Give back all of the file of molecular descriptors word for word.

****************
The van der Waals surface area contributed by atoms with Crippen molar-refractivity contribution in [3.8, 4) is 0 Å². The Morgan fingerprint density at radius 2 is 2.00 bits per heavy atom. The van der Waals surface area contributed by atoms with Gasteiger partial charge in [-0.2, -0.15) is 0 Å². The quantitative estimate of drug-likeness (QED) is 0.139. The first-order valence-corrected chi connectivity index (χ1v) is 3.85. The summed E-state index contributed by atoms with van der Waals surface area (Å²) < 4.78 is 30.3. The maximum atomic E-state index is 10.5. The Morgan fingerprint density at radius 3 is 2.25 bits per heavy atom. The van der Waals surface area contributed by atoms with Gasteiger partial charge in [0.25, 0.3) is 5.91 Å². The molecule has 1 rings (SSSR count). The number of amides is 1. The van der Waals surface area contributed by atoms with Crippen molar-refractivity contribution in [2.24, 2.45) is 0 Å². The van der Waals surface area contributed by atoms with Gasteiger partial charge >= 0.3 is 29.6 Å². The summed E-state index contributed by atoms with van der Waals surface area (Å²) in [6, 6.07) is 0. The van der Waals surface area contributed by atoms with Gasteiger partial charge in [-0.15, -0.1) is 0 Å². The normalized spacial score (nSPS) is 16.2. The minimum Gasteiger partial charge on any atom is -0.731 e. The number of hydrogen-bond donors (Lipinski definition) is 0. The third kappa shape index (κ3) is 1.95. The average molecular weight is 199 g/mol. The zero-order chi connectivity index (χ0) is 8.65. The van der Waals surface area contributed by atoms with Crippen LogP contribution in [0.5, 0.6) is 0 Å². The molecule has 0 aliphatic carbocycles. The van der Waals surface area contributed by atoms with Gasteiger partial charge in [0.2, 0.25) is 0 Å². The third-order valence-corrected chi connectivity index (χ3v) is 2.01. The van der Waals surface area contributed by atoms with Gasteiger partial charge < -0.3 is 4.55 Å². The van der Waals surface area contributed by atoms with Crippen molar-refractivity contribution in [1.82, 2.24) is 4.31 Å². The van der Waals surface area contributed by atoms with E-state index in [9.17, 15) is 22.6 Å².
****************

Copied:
The van der Waals surface area contributed by atoms with Crippen molar-refractivity contribution in [3.8, 4) is 0 Å². The Morgan fingerprint density at radius 2 is 2.00 bits per heavy atom. The van der Waals surface area contributed by atoms with Gasteiger partial charge in [-0.2, -0.15) is 0 Å². The quantitative estimate of drug-likeness (QED) is 0.139. The first-order valence-corrected chi connectivity index (χ1v) is 3.85. The summed E-state index contributed by atoms with van der Waals surface area (Å²) < 4.78 is 30.3. The maximum atomic E-state index is 10.5. The Morgan fingerprint density at radius 3 is 2.25 bits per heavy atom. The van der Waals surface area contributed by atoms with Gasteiger partial charge in [0.25, 0.3) is 5.91 Å². The molecule has 1 rings (SSSR count). The number of amides is 1. The van der Waals surface area contributed by atoms with Crippen molar-refractivity contribution in [2.24, 2.45) is 0 Å². The van der Waals surface area contributed by atoms with Gasteiger partial charge >= 0.3 is 29.6 Å². The summed E-state index contributed by atoms with van der Waals surface area (Å²) in [6, 6.07) is 0. The van der Waals surface area contributed by atoms with Gasteiger partial charge in [-0.15, -0.1) is 0 Å². The normalized spacial score (nSPS) is 16.2. The minimum Gasteiger partial charge on any atom is -0.731 e. The number of hydrogen-bond donors (Lipinski definition) is 0. The third kappa shape index (κ3) is 1.95. The average molecular weight is 199 g/mol. The zero-order chi connectivity index (χ0) is 8.65. The van der Waals surface area contributed by atoms with Crippen LogP contribution in [0.5, 0.6) is 0 Å². The molecule has 0 aliphatic carbocycles. The van der Waals surface area contributed by atoms with Gasteiger partial charge in [0.2, 0.25) is 0 Å². The third-order valence-corrected chi connectivity index (χ3v) is 2.01. The van der Waals surface area contributed by atoms with Gasteiger partial charge < -0.3 is 4.55 Å². The van der Waals surface area contributed by atoms with Crippen molar-refractivity contribution in [1.82, 2.24) is 4.31 Å². The van der Waals surface area contributed by atoms with E-state index in [9.17, 15) is 22.6 Å².